‘Honeymoon period’ not just for relationships, job study finds
Happiness is short-lived in the workplace, along with interest in the newly-acquired position, according to new research from staffing agency Robert Half.
In their recent study, it was uncovered that workers are the happiest and least stressed in the first year of a job.
After that, happiness and interest go downhill, and stress increases.
“Once they get past year one, the honeymoon appears to be over for many professionals,” said Paul McDonald, senior executive director of Robert Half. “After 12 months on the job, employees are expected to work more autonomously and take on added responsibility. At the same time, aspects of the job that at first seemed novel and interesting may lose their luster.”
When asked who’s responsible for keeping their spirits high on the job, 25 percent of workers said it was their responsibility alone. Most respondents cited a combination of both the worker and the company, a response Robert Half agrees with.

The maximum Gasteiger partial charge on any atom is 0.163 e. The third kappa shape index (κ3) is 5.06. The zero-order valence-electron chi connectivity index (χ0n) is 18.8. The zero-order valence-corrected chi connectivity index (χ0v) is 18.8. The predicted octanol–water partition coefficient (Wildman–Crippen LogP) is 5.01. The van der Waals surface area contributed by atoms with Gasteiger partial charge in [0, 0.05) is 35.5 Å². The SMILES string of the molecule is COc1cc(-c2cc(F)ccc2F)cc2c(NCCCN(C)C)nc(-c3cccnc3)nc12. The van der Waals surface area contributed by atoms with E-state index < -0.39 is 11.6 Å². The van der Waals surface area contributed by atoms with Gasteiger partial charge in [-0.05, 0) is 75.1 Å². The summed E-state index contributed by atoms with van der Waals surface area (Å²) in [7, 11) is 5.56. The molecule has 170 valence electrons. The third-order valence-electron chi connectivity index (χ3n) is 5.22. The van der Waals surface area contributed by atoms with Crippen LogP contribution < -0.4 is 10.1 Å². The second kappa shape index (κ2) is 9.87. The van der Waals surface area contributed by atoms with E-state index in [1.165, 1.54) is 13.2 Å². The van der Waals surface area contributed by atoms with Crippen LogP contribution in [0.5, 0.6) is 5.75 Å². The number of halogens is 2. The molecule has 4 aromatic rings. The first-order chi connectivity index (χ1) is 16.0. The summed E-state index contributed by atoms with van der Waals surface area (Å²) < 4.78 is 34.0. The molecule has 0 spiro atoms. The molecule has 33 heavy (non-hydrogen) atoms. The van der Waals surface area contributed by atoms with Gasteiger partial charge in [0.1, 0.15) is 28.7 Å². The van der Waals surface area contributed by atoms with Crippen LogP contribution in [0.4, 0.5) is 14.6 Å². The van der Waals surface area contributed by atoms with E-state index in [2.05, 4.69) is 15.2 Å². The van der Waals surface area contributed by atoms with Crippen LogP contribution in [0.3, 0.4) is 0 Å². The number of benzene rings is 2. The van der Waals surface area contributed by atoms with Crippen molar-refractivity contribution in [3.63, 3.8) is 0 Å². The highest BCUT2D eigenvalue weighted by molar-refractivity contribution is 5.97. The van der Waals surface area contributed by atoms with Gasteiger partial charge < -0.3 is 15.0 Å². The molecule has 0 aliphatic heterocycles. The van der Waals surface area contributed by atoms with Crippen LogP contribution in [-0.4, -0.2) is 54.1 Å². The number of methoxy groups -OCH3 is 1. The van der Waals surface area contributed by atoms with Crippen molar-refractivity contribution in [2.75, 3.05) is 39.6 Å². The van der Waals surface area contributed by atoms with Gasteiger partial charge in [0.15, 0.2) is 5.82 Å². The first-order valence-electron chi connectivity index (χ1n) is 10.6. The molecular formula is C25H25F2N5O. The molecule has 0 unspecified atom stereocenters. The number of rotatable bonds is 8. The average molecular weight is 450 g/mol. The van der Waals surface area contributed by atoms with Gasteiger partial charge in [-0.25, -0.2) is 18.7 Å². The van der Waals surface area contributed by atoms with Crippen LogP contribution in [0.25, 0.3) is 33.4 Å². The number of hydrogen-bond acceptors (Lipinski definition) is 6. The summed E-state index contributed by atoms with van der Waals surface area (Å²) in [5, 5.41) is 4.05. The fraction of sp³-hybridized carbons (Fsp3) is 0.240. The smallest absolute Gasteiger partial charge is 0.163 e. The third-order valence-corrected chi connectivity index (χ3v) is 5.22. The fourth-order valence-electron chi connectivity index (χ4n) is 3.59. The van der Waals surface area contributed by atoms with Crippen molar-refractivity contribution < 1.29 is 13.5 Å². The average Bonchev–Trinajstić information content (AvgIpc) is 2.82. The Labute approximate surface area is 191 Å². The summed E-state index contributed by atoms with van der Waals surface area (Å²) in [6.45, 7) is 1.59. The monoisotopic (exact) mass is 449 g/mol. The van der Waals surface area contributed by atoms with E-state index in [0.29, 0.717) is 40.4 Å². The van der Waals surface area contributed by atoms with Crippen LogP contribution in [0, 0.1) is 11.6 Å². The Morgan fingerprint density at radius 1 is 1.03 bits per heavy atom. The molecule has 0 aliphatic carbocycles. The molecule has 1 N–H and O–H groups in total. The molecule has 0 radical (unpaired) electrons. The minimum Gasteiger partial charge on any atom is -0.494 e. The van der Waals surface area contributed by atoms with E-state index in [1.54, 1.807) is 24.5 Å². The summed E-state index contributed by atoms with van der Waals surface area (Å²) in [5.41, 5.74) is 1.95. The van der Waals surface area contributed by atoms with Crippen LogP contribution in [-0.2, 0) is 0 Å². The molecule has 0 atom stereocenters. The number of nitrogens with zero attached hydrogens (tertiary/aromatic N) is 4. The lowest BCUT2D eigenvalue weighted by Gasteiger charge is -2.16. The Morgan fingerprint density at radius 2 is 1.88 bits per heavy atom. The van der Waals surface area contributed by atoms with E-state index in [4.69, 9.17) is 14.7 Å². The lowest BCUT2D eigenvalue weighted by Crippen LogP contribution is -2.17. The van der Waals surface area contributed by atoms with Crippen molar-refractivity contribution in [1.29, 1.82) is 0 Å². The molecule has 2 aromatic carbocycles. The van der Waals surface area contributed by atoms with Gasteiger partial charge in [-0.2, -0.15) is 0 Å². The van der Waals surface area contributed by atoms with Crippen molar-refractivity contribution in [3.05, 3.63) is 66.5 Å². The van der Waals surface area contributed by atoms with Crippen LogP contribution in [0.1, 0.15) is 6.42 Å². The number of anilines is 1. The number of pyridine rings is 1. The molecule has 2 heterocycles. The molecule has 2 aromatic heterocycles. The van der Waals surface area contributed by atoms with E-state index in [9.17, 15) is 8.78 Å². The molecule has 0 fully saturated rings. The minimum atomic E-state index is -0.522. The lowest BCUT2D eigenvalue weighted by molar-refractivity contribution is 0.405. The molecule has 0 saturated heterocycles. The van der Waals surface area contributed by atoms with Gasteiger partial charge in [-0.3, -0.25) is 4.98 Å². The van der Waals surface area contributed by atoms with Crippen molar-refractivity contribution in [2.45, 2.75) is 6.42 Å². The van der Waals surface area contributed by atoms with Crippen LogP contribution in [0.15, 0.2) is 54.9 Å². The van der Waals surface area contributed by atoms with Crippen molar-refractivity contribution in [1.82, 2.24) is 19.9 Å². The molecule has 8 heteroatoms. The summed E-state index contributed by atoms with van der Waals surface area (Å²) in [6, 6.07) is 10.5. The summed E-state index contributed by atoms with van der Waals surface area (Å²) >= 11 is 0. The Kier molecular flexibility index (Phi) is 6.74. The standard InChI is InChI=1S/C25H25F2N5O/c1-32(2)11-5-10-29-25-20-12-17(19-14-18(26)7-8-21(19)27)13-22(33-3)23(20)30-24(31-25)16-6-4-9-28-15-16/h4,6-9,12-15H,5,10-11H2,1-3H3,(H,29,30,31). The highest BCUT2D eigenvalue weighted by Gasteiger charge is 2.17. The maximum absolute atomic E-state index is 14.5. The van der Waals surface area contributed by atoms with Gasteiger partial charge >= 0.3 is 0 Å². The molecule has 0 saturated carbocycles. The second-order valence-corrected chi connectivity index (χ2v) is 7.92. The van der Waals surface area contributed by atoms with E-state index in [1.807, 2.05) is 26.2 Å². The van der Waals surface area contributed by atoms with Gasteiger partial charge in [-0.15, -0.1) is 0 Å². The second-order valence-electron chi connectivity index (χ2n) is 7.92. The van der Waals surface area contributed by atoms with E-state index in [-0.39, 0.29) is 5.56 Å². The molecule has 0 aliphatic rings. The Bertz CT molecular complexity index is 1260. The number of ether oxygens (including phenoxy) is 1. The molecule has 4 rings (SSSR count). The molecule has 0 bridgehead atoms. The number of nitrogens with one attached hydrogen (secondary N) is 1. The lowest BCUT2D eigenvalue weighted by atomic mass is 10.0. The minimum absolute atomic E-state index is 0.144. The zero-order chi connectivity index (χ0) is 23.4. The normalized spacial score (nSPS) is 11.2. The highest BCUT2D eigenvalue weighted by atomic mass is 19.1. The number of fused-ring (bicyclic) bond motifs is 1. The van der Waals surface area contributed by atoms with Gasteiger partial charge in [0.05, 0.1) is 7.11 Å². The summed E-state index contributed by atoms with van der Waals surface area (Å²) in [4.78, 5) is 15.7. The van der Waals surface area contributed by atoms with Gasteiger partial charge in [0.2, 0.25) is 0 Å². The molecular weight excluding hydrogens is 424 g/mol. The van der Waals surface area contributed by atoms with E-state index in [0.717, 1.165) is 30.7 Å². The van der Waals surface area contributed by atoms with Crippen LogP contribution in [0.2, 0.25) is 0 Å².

Richard Singer, director of permanent placement services for Robert Half in Woodbridge and Princeton, said it’s up to employers to promote a positive workforce culture in order to attract and retain top-notch employees. And employees need to be proactive with their professional growth if they feel stagnant or unhappy.
“Better retention rates equate to a happier workforce,” Singer said. “And a lot of times it’s just the way the employer communicates with the employee in making them feel wanted and important.”
Not all of the survey’s findings were depressing. After three years or more on the job, according to the workers’ responses, happiness levels edge back up and interest levels increase. In fact, interest levels hit their highest point among those with the greatest tenure of 21-plus years.
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Contact reporter Dino Flammia at firstname.lastname@example.org.